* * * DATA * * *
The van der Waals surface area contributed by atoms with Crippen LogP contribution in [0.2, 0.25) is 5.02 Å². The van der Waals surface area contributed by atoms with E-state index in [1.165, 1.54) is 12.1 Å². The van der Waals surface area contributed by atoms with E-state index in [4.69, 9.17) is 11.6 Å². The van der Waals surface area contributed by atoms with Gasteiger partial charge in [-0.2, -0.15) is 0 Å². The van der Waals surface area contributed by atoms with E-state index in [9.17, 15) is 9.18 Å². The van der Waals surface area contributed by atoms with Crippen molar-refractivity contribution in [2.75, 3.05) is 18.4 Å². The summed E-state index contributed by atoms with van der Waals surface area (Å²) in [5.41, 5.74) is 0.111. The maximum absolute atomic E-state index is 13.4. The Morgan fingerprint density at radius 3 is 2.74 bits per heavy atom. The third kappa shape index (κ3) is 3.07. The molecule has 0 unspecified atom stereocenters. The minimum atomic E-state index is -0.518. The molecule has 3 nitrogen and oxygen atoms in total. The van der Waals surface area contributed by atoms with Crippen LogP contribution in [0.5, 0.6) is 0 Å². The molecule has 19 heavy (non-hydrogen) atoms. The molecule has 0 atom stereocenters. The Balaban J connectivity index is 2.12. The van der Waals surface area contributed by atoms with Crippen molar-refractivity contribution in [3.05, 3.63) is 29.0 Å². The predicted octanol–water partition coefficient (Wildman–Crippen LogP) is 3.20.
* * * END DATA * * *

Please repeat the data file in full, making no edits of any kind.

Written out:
The van der Waals surface area contributed by atoms with Crippen LogP contribution in [0.2, 0.25) is 5.02 Å². The van der Waals surface area contributed by atoms with E-state index in [1.165, 1.54) is 12.1 Å². The van der Waals surface area contributed by atoms with E-state index in [4.69, 9.17) is 11.6 Å². The van der Waals surface area contributed by atoms with Gasteiger partial charge in [-0.2, -0.15) is 0 Å². The van der Waals surface area contributed by atoms with E-state index in [9.17, 15) is 9.18 Å². The van der Waals surface area contributed by atoms with Crippen molar-refractivity contribution in [2.75, 3.05) is 18.4 Å². The summed E-state index contributed by atoms with van der Waals surface area (Å²) in [5.41, 5.74) is 0.111. The maximum absolute atomic E-state index is 13.4. The Morgan fingerprint density at radius 3 is 2.74 bits per heavy atom. The third kappa shape index (κ3) is 3.07. The molecule has 0 unspecified atom stereocenters. The minimum atomic E-state index is -0.518. The molecule has 3 nitrogen and oxygen atoms in total. The van der Waals surface area contributed by atoms with Crippen LogP contribution in [0.5, 0.6) is 0 Å². The molecule has 19 heavy (non-hydrogen) atoms. The molecule has 0 atom stereocenters. The Balaban J connectivity index is 2.12. The van der Waals surface area contributed by atoms with Crippen molar-refractivity contribution in [3.05, 3.63) is 29.0 Å². The predicted octanol–water partition coefficient (Wildman–Crippen LogP) is 3.20.